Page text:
Although not having a degree as of yet in Computer Technology or any of the "Associate of Applied Sciences" degree category, Jeffrey R. Kuntzelman has spent much of his life in the pursuit of computer technologies, electronics, math, science, and to an extent all of the above. He graduated Bonanza high school in Las Vegas, NV on June 11, 1998, and has held tech support jobs for various companies including Logitech, Sony (SCEA for Playstation products), UPS, etc.
Jeffrey is a self taught computer technician with varying degrees of skill in programming, networking, computer repair, and computer installation including software, hardware, and firmware updating. Most of these skills can be attributed to his late father, Randy Kuntzelman who guided him on many of his early adventures in computers, of which mostly involved gaming. His father would later introduce him to spreadsheets, word document processing, and later database development and processing in the early 1990's.
He also trained Jeffrey on the use of the older MS-DOS systems, learning the various command line interface techniques, and later introducing Jeffrey to Windows 3.0 and up. Since then, Jeffrey had taken an interest in how computers worked from the inside and out, and learning by researching the various parts, how they related to one another, and how to repair them if possible, replace if necessary. Graduating to Windows 95 and then the World Wide Web (WWW or "The Internet), Jeffrey easily navigated both, and later learned the inner workings of the operating system, the files involved, the Windows registry mechanics, and the like.
During his occupations, Jeffrey surpassed his father by learning the various inner workings of newer operating systems, and continues to keep up-to-date on the latest technologies ranging from cell phone tech to devices like tablets and other technology inspired, in part, by Star Trek™ that can connect to laptops, desktops, etc.
Jeffrey did have brief experiences with Macintosh (MAC) Apple computers during a required high school course in computers. This included further developing spreadsheets, word processing, and database management. He was also introduced to CD-ROM technology including software installation and management with an Apple II MAC computer system which translated for Jeffrey easily to PC tech.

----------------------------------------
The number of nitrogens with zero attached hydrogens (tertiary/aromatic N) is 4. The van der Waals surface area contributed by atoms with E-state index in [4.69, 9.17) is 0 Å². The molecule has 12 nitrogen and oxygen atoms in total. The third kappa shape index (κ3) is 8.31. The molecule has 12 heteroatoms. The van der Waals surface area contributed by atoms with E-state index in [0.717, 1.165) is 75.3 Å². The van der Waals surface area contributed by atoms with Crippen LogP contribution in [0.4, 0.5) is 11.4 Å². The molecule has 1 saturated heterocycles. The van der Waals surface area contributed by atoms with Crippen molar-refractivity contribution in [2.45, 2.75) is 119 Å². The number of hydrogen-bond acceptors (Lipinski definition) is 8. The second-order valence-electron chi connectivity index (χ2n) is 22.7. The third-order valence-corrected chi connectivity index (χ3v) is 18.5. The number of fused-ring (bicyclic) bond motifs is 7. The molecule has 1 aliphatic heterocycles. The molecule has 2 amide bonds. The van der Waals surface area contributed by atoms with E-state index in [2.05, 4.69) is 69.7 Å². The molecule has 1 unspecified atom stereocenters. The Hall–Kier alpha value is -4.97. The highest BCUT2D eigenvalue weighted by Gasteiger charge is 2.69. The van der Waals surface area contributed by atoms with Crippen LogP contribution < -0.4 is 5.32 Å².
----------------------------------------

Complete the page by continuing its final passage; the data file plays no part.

Currently, he is seeking to further his knowledge of computer technology through Red Rocks Community College in Lakewood, CO where he's currently working towards earning his Associates of Applied Sciences degree with focus on computer networking, programming, troubleshooting and repair, and IT security.
About the Author/Administrator
I'm a 37yo guy who's partially blind. Been that way since birth. It's a long story, so please don't ask unless you want to be bored to tears. I like playing video games, love watching TV and movies (mostly sci-fi/fantasy), and occasionally I enjoy reading and writing (when I'm not running all over hell and back). If ya want to know more, just ask. Oh, and yes, I am an adult Picky Eater. Mostly, I don't eat Fruits or Veggies (they do nasty things to my stomach)!
I am a big fan of Star Wars, but an even bigger fan of Star Trek. So, much of my childhood, up to and including high school, has been mixed with reading about how our history shaped the world as it is today, and watching a sort of "possible history of the future" where humanity gets its shit together, and we eliminate the need for wealth and the acquisition of things. Captain Jean-Luc Picard (Patrick Stewart) of the U.S.S. Enterprise NCC-1701 D and NCC-1701-E said once "Money doesn't exist in the 24th century. The acquisition of wealth is no longer the driving force of our lives. We work to better ourselves and the rest of humanity."
Also, Leonard Nimoy's famous saying as Spock from Star Trek II: The Wrath of Khan", "The needs of the many outweigh the needs of the few, or the one!", and my personal favorite Leonard Nimoy quote, "The more we share, the more we have!"
Feel free to send me a message and ask away. Just as long as it's not unreasonable, and doesn't try to "sexualize" my responses. If you do, you'll earn a one-way ticket to "Block-ville".